Thursday, May 28, 2009

The Power of Showing Up

My husband, Jim, and I are a couple of “show-uppers.” We show up to just about everything and anything we are invited to, are expected to be to and even lots of places where no one thought we would be there. Life happens, of course. Sometimes we are double-booked, out of town, ill or a few times, just plain forget. Nevertheless, generally speaking, we show up. So do a lot of other people. I can’t help but notice a pattern, however. It seems in any given circle, it is pretty much the same people that show up.

The same teachers show up at afterschool events or meetings, the same people show up at ward temple day, welfare assignments, service projects, Eagle projects and Courts of Honor, convert baptisms and wedding receptions, particularly those that are really too far away (but the “show-uppers” will come anyway). They show up at kids’ performances (often when they are not even related), graduation parties, baby and bridal showers and more.

We are also “stay late and help clean-uppers.” Oh yeah, I married into a large bunch of stay late and help out folks. If we are at a wedding reception of someone we don’t even know that well and we happen to get there as it is ending, I can guarantee that the Abneys are not going home until the last table has been stripped of its cloth and decorations, the last chair has been stacked and the floor swept, if not mopped.

Am I bragging? No… just making an observation. It takes a big chunk out of your life to be a “show-upper.” Yet, I know from experience, that when we have an event, a talk to give or any other number of things that may involve others and we look out to see “so-and-so” and we KNEW they would be there… because they always “show up” and we knew we could count on them, there is something so sweet that washes over us. Everyone has fun, gets the work done, cheers the drama student or band member, finishes the Eagle project, does the temple work, supports the new church member, the new grad, the new bride or the new mom or whatever the event may be. Everyone is also enriched, either for having given or received. Everyone becomes closer, bonds of family and friends are strengthened. In this there is real, tangible power… something that adds to your own framework and rounds out the empty spots, fills in the gaps, brings out the smiles and creates value, love and blessings. Yep, I have a lot of gratitude for those who “show-up” and I’m proud to be counted among them because the blessings are a two-way street. It’s impossible to bless the lives of someone else without blessing your own life. You just have to “show-up.”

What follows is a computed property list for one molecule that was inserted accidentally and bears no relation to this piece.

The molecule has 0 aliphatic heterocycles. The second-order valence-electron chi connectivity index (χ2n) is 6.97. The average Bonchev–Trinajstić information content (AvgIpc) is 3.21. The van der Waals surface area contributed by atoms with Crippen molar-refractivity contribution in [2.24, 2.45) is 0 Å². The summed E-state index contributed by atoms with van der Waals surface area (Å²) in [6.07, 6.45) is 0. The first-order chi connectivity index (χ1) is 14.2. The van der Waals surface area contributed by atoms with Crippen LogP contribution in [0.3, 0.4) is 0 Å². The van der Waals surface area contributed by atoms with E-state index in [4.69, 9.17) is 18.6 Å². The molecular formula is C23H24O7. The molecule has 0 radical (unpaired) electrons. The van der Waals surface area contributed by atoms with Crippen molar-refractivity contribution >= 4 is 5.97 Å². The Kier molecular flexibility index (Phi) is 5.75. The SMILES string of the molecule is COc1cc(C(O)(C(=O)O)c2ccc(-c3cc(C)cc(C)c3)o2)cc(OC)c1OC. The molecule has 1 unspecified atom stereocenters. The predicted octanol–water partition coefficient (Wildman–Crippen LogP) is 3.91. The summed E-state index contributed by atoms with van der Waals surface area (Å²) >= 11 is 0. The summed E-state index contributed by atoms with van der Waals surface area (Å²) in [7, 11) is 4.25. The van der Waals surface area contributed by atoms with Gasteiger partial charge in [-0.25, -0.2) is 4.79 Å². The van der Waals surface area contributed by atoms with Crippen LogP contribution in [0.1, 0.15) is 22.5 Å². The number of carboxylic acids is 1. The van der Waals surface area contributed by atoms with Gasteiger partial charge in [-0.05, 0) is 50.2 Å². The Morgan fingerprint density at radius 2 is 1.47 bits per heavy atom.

Thursday, May 14, 2009

I laid down on a bed of nails

I guess you really can do anything... given the right reasons and/or the right circumstances. (I'll explain this more as we go along). I'm so tired that I think I'll be asleep for the night by 7:30 tonight. Slowly, we are making our way to the end of the school year and at my school we still have 10 actual days of school left (we come back after Memorial Day). What a journey this first year of teaching full-time has been, particularly at my age (58).